Can you not connect the neutral to the star point? If you can connect a warning lamp, you do have at least something. If you can connect it with the full current capacity you get with the worst imbalance (which is 2 phases die), you would at least get a consistent voltage until you can shut it down for maintenance. These being heating elements, there should be no harmonic issues that would force a larger neutral.
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Yes I could connect the star point to neutral.... but I would then not get a warning when an element blows....
I know I could install current detection on the neutral line, but using the star imbalance is cheap.
I just rewired the machine, and had to spend 143 on a reel of pyro cable, I had to re use the old elements, and I've no idea how long they will last.
I can't help it if the factory manager does not want to spend a penny more than he absolutely has to.
wrote:

lamp
the
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a
the
cable,
last.
-------- I gave you a way to calculate the voltages - however I didn't discuss the problem with using a lamp to indicate trouble. One point that you were concerned about- too low a voltage to give a bright enough lamp. 46V on a 115V lamp will be dull and a coloured lens might obscure it (is it on or not?). Another is that people tend to ignore lamps if they do not come on when they are not actually looking at it unless quite bright and obvious. A third is that when one element blows- the remaining element on that leg is stressed at higher than normal voltage (276V vs 230) so heating will be about 44% higher than normal in this element- accelerating failure. It could be that some voltage sensing relay (rather than current sensing) driving a lamp and light would actually save money by saving the second element. Such a device could operate if the voltage exceeds a set limit. If your objective is to shut the heaters down in case of a failure- then such a relay would be easier and cheaper than hoping an operator will notice. Just an opinion. "Penny wise, pound foolish". Work on the plant managers.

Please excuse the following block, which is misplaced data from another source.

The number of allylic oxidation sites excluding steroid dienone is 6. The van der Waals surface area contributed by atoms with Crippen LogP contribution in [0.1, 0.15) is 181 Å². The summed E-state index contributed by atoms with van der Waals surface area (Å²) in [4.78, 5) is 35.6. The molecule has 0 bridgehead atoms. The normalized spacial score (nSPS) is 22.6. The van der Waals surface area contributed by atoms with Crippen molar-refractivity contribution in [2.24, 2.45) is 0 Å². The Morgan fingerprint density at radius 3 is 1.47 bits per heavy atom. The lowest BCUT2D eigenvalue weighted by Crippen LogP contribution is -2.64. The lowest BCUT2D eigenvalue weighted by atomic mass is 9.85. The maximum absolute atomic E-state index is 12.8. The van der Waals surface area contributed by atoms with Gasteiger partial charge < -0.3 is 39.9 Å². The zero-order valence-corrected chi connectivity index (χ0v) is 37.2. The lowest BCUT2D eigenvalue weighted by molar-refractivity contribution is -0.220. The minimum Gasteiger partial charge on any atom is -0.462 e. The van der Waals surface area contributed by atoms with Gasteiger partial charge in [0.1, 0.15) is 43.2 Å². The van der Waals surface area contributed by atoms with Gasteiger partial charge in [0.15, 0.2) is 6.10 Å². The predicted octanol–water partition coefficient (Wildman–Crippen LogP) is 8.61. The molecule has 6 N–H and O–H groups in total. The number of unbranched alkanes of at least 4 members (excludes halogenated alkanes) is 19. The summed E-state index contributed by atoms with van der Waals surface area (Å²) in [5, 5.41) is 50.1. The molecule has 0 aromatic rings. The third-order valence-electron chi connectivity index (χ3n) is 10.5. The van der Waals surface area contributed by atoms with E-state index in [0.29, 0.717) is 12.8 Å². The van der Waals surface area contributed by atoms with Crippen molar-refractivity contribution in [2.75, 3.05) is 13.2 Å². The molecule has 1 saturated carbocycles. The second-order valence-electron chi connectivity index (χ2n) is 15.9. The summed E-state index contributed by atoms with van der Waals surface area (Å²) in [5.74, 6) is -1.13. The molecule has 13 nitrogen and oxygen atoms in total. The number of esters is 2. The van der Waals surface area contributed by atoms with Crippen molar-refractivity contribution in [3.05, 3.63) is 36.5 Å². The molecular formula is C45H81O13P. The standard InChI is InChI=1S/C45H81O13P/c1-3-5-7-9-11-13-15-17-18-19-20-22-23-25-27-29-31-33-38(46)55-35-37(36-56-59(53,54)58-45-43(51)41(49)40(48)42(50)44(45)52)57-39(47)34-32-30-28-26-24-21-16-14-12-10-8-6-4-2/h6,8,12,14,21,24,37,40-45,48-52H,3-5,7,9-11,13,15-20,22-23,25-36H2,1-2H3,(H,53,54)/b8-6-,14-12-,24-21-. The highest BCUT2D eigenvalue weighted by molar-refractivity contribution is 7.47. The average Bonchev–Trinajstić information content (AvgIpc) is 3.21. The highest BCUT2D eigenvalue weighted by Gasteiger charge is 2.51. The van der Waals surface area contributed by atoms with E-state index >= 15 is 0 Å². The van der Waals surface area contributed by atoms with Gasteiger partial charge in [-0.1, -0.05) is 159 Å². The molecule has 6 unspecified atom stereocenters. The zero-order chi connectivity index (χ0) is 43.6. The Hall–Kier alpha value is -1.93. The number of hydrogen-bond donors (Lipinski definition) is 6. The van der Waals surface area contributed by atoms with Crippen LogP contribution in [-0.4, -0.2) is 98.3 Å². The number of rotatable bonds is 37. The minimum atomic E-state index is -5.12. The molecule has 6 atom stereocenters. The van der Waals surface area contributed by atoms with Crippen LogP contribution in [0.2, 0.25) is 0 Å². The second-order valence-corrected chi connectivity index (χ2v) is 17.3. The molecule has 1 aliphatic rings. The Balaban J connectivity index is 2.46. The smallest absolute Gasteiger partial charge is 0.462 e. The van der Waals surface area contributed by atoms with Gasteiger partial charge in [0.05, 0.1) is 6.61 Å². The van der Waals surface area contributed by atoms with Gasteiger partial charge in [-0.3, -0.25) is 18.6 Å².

--
Don Kelly
snipped-for-privacy@peeshaw.ca
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wrote:
| Yes I could connect the star point to neutral.... but I would then not get a | warning when an element blows.... | | I know I could install current detection on the neutral line, but using the | star imbalance is cheap.
So you'd rather risk blowing the other element just to get a warning?
How much of a warning do you need? Will a small light do?
You could wire up a resistive shunt that would give you maybe a 3 volt drop and put a small light across it. Since the neutral current would be zero under normal conditions, the shunt should stay cool and not affect things. Then when an element does blow, you'll get current across the neutral and shunt, and voltage across the light.
A current transformer could also be used, but if it were me, I'd configure it so the current ratio produces no more than 4 milliamps, better if even less. A 1 watt light at 230v uses 4.348 milliamps, and could be wired right into that. It would be dimmer at lesser currents. A 5000:1 current transformer would give you 4 milliamps at 20 amps current. Just be sure to handle these things safely since the voltage will rise to get that 4 milliamps through.
| I just rewired the machine, and had to spend ? 143 on a reel of pyro cable, | I had to re use the old elements, and I've no idea how long they will last. | | I can't help it if the factory manager does not want to spend a penny more | than he absolutely has to.
What is the cost of replacing a blown element? Include the labor cost.
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<snip>
It seems to me (although I haven't sat down and done this calc), that you could convert the unbalanced wye resistances into an unbalanced delta configuration using the well known wye-delta conversions. Then you could figure the phase current in each delta leg (one would be significantly different than the others because of the unbalanced wye). Sum the phase currents into line currents (the line directly opposite from the 'odd' delta leg would be of interest). (each phase current is in-phase with its line-line applied voltage)
With line currents known, apply them to the original wye configuration and figure the IR drop in each leg of the wye. From this, you can readily find the relation between lines and neutral (i.e. where the neutral has shifted).
Oh, WTH. Here's a go at it. Suppose each resistor is 10 ohms and you have six of them arranged in a two-parallel, wye configuration. So the resistance in each leg is 5 ohms to start with. Then one resistor opens so that two legs are still 5 ohms, but the third leg is now 10 ohms, and line-line voltage is 100V. Using the wye-delta transformations (say the 'C' phase has the faulty resistor)....